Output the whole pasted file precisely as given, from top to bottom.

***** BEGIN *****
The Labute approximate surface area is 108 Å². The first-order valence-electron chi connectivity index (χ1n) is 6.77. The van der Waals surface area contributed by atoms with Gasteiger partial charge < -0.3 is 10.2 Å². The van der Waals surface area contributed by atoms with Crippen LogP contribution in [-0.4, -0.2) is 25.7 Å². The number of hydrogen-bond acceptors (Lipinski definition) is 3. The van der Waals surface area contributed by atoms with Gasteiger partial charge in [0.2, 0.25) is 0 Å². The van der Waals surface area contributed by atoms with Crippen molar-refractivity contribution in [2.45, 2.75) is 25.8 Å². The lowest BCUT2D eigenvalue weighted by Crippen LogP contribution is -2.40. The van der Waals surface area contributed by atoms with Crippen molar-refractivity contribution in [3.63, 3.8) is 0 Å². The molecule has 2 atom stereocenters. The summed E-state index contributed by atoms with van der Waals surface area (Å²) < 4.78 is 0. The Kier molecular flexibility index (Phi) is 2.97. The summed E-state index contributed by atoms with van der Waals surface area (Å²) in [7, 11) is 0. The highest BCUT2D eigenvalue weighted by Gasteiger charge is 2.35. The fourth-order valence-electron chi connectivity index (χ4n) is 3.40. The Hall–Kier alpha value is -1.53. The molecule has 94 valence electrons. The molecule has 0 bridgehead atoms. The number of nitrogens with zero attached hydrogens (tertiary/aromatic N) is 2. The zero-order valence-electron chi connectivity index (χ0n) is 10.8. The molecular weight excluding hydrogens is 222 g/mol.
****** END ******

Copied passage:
The Labute approximate surface area is 108 Å². The first-order valence-electron chi connectivity index (χ1n) is 6.77. The van der Waals surface area contributed by atoms with Gasteiger partial charge < -0.3 is 10.2 Å². The van der Waals surface area contributed by atoms with Crippen LogP contribution in [-0.4, -0.2) is 25.7 Å². The number of hydrogen-bond acceptors (Lipinski definition) is 3. The van der Waals surface area contributed by atoms with Gasteiger partial charge in [0.2, 0.25) is 0 Å². The van der Waals surface area contributed by atoms with Crippen molar-refractivity contribution in [2.45, 2.75) is 25.8 Å². The lowest BCUT2D eigenvalue weighted by Crippen LogP contribution is -2.40. The van der Waals surface area contributed by atoms with Crippen molar-refractivity contribution in [3.63, 3.8) is 0 Å². The molecule has 2 atom stereocenters. The summed E-state index contributed by atoms with van der Waals surface area (Å²) < 4.78 is 0. The Kier molecular flexibility index (Phi) is 2.97. The summed E-state index contributed by atoms with van der Waals surface area (Å²) in [7, 11) is 0. The highest BCUT2D eigenvalue weighted by Gasteiger charge is 2.35. The fourth-order valence-electron chi connectivity index (χ4n) is 3.40. The Hall–Kier alpha value is -1.53. The molecule has 94 valence electrons. The molecule has 0 bridgehead atoms. The number of nitrogens with zero attached hydrogens (tertiary/aromatic N) is 2. The zero-order valence-electron chi connectivity index (χ0n) is 10.8. The molecular weight excluding hydrogens is 222 g/mol.